The government has a new solar energy plan. What’s in it?

Person touching a solar panel

Randy Montoya, Sandia Labs, flickr

Focus on spots in West where community and habitat harm is minimized

Climate change threatens our communities and treasured public lands. To combat this crisis, we need a swift transition to renewable energy: that includes phasing out fossil fuels, building energy-efficient infrastructure, and ramping up rooftop solar panels and larger-scale clean energy projects.  

The good news? The West boasts abundant solar, wind and geothermal resources that can help us achieve this transition.  

The Bureau of Land Management (BLM) is currently revising the 2012 Western Solar Plan, which guides solar energy development on public lands in certain states. Revising and expanding the plan is a crucial step in shaping the future of renewable energy development on public lands.  

The updated Western Solar Plan aims to help President Biden’s ambitious goal of a 100% clean electricity grid by 2035.  

700,000 acres
According to the National Renewable Energy Laboratory, the updated Western Solar Plan can and should reasonably advance solar energy projects on about 700,000 acres of public lands over the next 20 years.
100,000 megawatts
The solar projects deployed on those 700,000 acres could produce up to 100,000 megawatts of electricity—enough to power tens of millions of homes.
32 coal-fired power plants
Deployment of these projects would avoid as much as 123 million metric tons of CO2e emissions annually by 2045—the equivalent of leaving 32 coal-fired power plants powered off, every year, in perpetuity.

The Western Solar Plan will designate areas where BLM will consider solar project proposals, while also identifying sensitive areas that are off-limits to solar. It’s not perfect—but it’s a great starting point that can be improved on as we make the urgent switch to renewable energy. 

The solar plan does a bunch of smart stuff...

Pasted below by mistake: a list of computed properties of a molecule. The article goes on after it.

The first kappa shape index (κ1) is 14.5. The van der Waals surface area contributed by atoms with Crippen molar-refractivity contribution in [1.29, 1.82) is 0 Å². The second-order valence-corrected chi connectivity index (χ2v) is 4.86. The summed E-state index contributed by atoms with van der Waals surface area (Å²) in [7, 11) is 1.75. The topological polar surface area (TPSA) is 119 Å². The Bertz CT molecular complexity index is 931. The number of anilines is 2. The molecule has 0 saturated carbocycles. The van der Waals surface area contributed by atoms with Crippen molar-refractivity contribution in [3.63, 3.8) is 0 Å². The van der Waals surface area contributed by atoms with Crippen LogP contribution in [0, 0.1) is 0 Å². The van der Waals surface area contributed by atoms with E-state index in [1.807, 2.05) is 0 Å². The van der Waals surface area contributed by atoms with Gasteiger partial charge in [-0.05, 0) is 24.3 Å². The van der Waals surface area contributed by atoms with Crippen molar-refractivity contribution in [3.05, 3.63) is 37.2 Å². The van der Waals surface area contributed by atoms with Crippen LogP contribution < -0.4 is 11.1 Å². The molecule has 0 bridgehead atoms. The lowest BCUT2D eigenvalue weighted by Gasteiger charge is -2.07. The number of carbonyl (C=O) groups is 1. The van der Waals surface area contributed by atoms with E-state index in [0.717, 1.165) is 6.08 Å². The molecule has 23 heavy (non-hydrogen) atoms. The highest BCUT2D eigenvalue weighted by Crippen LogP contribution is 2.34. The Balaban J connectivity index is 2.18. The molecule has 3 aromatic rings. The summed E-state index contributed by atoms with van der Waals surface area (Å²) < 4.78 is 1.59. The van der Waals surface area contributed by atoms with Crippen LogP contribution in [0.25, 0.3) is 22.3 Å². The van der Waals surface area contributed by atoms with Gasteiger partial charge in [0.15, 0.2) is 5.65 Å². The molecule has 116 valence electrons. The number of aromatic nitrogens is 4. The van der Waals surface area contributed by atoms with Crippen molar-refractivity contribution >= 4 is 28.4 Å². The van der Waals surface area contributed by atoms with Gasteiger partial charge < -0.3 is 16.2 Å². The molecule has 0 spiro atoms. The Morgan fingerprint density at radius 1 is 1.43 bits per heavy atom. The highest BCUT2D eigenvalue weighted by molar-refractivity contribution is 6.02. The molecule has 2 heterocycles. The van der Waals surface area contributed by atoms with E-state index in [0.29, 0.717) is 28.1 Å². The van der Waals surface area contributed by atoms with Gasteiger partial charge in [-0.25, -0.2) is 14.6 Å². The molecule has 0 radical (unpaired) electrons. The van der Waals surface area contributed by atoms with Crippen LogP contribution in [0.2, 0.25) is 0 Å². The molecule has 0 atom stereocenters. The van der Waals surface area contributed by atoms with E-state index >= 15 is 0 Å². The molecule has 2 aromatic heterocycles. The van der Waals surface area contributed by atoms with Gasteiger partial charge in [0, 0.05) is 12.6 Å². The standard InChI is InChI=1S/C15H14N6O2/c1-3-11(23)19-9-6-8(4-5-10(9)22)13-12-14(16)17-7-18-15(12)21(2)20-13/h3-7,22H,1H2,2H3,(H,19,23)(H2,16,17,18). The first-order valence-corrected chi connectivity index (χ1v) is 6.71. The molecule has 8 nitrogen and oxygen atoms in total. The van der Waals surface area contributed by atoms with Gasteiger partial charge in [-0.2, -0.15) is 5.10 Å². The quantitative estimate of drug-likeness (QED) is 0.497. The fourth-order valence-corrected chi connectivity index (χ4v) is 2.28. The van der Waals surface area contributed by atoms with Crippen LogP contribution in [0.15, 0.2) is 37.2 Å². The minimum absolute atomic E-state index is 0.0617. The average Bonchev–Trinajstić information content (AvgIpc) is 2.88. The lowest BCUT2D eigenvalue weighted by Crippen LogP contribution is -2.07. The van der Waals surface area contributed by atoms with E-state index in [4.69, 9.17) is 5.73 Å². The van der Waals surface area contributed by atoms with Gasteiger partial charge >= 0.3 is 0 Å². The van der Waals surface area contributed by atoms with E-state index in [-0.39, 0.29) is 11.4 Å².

• It avoids wasting time on bad projects: The plan identifies areas in 11 Western states (Arizona, California, Colorado, Nevada, New Mexico, Utah, Idaho, Montana, Oregon, Washington and Wyoming) as open or closed to solar projects—helping renewable energy companies avoid wasting time on suggesting places to build that are a bad fit. BLM’s preferred option would make as much as 22 million acres open for project applications. 
  • It focuses on the most sensible places for building solar: The plan focuses on sunny places that have a lot of potential for solar energy and are within 10 miles of transmission lines. It also uses other criteria to minimize harm to wildlife habitat, cultural sites and recreation areas. 
  • Preventative measures: This plan takes a "smart from the start" approach by crossing places off of the list right from the get-go if they pose lots of complications. This helps avoid situations like the Sweetwater solar project in Wyoming that drove 1,000 migrating pronghorn onto the highway. Under this updated plan, that development probably would have been changed or nixed early on: It was proposed in an area that had crucial habitat for greater sage-grouse, winter range for mule deer and pronghorn and a known migration route. 
  • It doesn’t guarantee project approvals: This isn’t a way for energy companies to skip regulations or get rubber-stamp approval by the government—every project will still undergo a thorough environmental review process with public input.  

...But it could be even better

  • BLM should prioritize building on “disturbed” lands: The plan should say large-scale solar projects can only be built on lands that are already “disturbed or degraded”—places that don’t have much in the way of wild, interconnected habitat and ecosystems. Guiding applications to these lowest conflict places would lead to faster, better projects.

Western Solar Plan part of a smarter, more sustainable approach to public lands management.

The BLM has approved 47 projects since 2021, including solar, geothermal and power lines to connect these projects to the grid. This highlights the Biden administration's efforts to expand renewable energy production on public lands. The Western Solar Plan continues those efforts while serving as one of a package of executive actions that together can make the Biden administration's commitment to a holistic, conservation-minded approach to managing public lands a reality. 

It's time for smart renewable energy on public lands!
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